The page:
Identification: I See Spots....on my Japanese Maple!!

Discussion in 'Maples' started by Bradley Lang, May 12, 2018.

  1. Bradley Lang

    Bradley Lang New Member

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    Hi!!
    As I'm sure you hear all the time I'm very stressed about the Japanese Maple I just bought. I'm attaching a little video and pics.
    The spots and leaf curl started about 3 weeks ago. I thought it was leaf burn but it's getting worse.
    Please help!!!
    Bradley
     

    Attached Files:

  2. JT1

    JT1 Rising Contributor

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    To put your mind at ease, I am not too concerned. Later today I will try to provide a few tips if others don't chime in beforehand.
     
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  3. Bradley Lang

    Bradley Lang New Member

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    Hi JT,
    Just wanted to update. The spots are now covering all the leaves on the tree. Within a few days of new growth seems to be affected. As this is a container planting I moved it under shelter from the rain and have been watering it at the base avoiding getting the leaves wet. I have completely bare branches now that are going black and have new growth that has dried up and gone black all over the tree. Any advice would be very appreciated!!!
    Thanks
     
  4. JT1

    JT1 Rising Contributor

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    Japanese maples have surface roots so you will want to water the surface soil. Is it still in a nursery container or did you pot it into your own container? What size is the tree and container, how many drain holes, if it's your container does it have a dish?
     
  5. JT1

    JT1 Rising Contributor

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    Remove any dish at the bottom. Get a bucket larger than your pot. Fill it with filtered water if you have city water or if well water make sure you are not using a softner or salt. Put the pot in the water all the way up to the top of the pot wall. Allow the water to flow up from the bottom, totally saturating the root ball. Allow all air bubbles to escape out of the ball to eliminate air pockets. Let the soil get completely saturated for a few minutes and then pull the pot out. Air pockets that form from drying out can be a problem. Also the soil can become very hard and not allow water into the roots. Completely saturating the root ball from the bottom up to the surface is the best solution to soil that has completely dried out at the surface and center of the root ball. We need to get the surface roots saturated again.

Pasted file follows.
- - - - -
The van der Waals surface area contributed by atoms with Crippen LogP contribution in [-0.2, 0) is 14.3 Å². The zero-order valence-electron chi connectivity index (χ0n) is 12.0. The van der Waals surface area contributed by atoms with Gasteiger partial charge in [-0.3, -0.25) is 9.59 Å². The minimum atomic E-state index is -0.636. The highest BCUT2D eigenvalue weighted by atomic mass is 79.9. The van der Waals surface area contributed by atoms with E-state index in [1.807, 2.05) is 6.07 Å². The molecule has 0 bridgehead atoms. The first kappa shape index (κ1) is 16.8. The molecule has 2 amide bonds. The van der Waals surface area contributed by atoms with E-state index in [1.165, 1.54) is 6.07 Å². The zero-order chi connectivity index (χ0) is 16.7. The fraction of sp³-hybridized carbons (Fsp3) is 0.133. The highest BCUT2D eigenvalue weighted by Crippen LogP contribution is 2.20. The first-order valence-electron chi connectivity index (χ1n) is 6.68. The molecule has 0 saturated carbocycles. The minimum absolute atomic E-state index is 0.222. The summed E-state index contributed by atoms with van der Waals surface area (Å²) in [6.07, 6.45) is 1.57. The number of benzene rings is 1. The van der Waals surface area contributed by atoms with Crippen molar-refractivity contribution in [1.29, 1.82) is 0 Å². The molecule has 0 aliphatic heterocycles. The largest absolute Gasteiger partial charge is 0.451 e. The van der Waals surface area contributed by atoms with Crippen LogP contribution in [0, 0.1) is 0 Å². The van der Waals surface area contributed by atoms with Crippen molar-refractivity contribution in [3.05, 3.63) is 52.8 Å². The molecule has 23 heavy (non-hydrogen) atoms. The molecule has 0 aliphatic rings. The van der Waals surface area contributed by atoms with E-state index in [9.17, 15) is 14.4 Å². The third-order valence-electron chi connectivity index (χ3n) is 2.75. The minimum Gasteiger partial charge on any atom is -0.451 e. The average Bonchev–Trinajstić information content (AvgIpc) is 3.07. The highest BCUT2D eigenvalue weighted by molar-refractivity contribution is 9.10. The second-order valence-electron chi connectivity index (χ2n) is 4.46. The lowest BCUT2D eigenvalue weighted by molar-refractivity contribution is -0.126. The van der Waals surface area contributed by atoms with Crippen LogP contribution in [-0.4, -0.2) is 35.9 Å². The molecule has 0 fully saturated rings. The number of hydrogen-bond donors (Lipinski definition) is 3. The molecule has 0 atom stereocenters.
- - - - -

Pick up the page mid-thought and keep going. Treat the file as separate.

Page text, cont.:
If your soil is already saturated then advise because too saturated soil looks a lot like dried out soil when it comes to the leaves showing brown spots. I want to know what we are working with to give further advice.
     
  6. Bradley Lang

    Bradley Lang New Member

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    Thank you so much for the assistance!!
    I have transferred the tree into a large 30" fiberglass cube planter. There is a drainage base layer of rubber shavings mixed with peat about 9" thick at the bottom with a screened drainage hole in the center of the base. The planter has 1/4" feet to allow circulation. The planter contains a promix soil and was fertilized with a promix. I planted the tree into this approximately a week after your first reply. I have been watering in the evening every 3-5 days based on heat and sun. The tree receives about 3- 4 hrs of direct/in direct sun. When planting I disturbed the exterior of the root ball roots and saturated the soil after the transplant slowly over 2 hours.
     
  7. JT1

    JT1 Rising Contributor

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    We need to water your tree from the surface and more often. Can you give it a slow watering over the original pot area to get the root ball saturated. Or pull the tree out and dunk the original root ball into a bucket of water, allowing all the air bubbles to release by holding the entire root ball under water for a minute or two until all air bubbles stop. Then replant it into the pot.

    What pro mix soil did you use and specifically what fertilizer? This may need to be addressed, but right now we need to get your roots hydrated again.

    If you go with the slow watering method instead of dunking the root ball (note if given a choice at this point I would recommend the dunk method). Tip for slow watering, if only option, take a pencil and drive it two inches into the root ball at the 12,3,6,9 o'clock position(s) first then let the hose slowly water in each position for about 5 minutes on each position.
     
    Last edited: May 22, 2018 at 3:45 AM
  8. Bradley Lang

    Bradley Lang New Member

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    I will do my best. We live in an apartment so watering is manual....no house available. Rootball dunking may be an option if I can find a big enough bucket. I will report back. The fertilizer is 7-3-3 and the soil is their general planter soil.
     

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